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Pet safety during the holidays: Don’t let the Grinch steal your pet’s Christmas!

The holidays are coming! Pets are known to spoil a good Christmas party by getting into trouble. What are some of the things you should be aware of to prevent a costly trip to the emergency clinic?

Pet safety during the holidays

Chocolate

Chocolate is like cocaine to pets and can be deadly if enough is consumed. Baker’s (unsweetened) and dark chocolate are much more dangerous than milk or white chocolate. A big dog would need to eat a lot of milk chocolate to get sick, but if he eats a bar of baking chocolate, he could die. Symptoms occur within 6 to 12 hours of ingestion and begin with vomiting, drinking excessively, diarrhea, and restlessness. It progresses to hyperactivity, tremors, seizures, hyperthermia and coma. Death is caused by heart arrhythmias and respiratory failure.

Here are some guidelines to help you determine if you should rush Buddy to the vet:

A small dog (5 lb.) can eat 1 oz. of milk chocolate but not 3 oz.  Even 1 oz. of dark chocolate in a small dog can be dangerous.

A medium-sized dog (10 lb.) must eat 3 oz. of milk chocolate to get sick and can tolerate 1 oz. but not  2oz. of dark chocolate.

A big dog (35 lb.) can gobble up to 8 oz. of milk chocolate but when he gets to 10 oz., take him to an emergency vet. He will be in danger if he eats more than 4 oz. of dark chocolate.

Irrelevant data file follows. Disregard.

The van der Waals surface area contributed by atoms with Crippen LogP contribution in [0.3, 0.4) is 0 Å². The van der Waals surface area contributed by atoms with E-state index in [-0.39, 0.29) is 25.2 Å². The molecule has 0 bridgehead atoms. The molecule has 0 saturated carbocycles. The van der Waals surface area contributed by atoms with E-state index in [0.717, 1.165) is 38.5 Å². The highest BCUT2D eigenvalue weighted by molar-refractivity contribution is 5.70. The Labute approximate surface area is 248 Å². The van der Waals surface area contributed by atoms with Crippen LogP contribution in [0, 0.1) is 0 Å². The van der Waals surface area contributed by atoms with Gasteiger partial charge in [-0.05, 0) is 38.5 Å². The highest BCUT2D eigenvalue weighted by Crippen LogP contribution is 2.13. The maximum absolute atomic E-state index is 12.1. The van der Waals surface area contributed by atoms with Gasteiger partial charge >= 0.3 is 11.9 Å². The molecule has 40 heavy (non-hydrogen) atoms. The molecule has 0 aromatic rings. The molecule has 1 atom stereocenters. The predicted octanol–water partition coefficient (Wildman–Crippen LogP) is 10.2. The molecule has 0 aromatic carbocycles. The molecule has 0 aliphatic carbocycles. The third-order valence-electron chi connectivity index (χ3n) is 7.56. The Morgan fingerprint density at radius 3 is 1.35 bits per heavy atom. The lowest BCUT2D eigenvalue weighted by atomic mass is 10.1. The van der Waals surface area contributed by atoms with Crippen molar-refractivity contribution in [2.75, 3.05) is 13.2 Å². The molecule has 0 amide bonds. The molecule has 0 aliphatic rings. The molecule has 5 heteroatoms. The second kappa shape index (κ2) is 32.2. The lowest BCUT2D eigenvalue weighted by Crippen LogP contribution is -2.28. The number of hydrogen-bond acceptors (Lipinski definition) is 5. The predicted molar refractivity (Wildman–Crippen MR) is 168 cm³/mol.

Almost any amount of semi-sweet or baker’s chocolate is dangerous.

Just to give you perspective: a Hershey bar of milk chocolate is 1.6 oz. So one of these is dangerous to a small dog. A bag of Ghirardelli’s semi-sweet chips (more dangerous than dark) is 12 oz., so those are very dangerous if partially consumed by even a big dog. Many of the popular candy bars don’t have much chocolate in them and most of it is milk, but these designer chocolate bars with 78 percent cacao are very toxic.

If you aren’t sure, take your dog to the emergency clinic. Always better safe than sorry.

More on pets and chocolate here.

Table scraps

Oh, I know. It is hard to resist those pitiful eyes looking up at you while you eat your delicious turkey dinner. But a cat’s or dog’s digestive system can go into overload with rich food they are not used to. The big risk is pancreatitis, which is life-threatening. Both cats and dogs get extremely sick and their livers can fail. Less deadly is diarrhea due to intestinal bacterial overgrowth. It is OK to give Buddy and Fluffy a SMALL amount of lean meat as a treat, but please keep it small. 

Foods pets should NEVER eat because of toxicity are ONIONS, GRAPES and RAISINS, GARLIC, MACADAMIA NUTS, COFFEE and AVOCADOS. If you are a baker, RAW BREAD DOUGH is extremely dangerous since it expands in your pet’s stomach. Sugarless gum and candies that contain XYLITOL are also very toxic.  

Toxic plants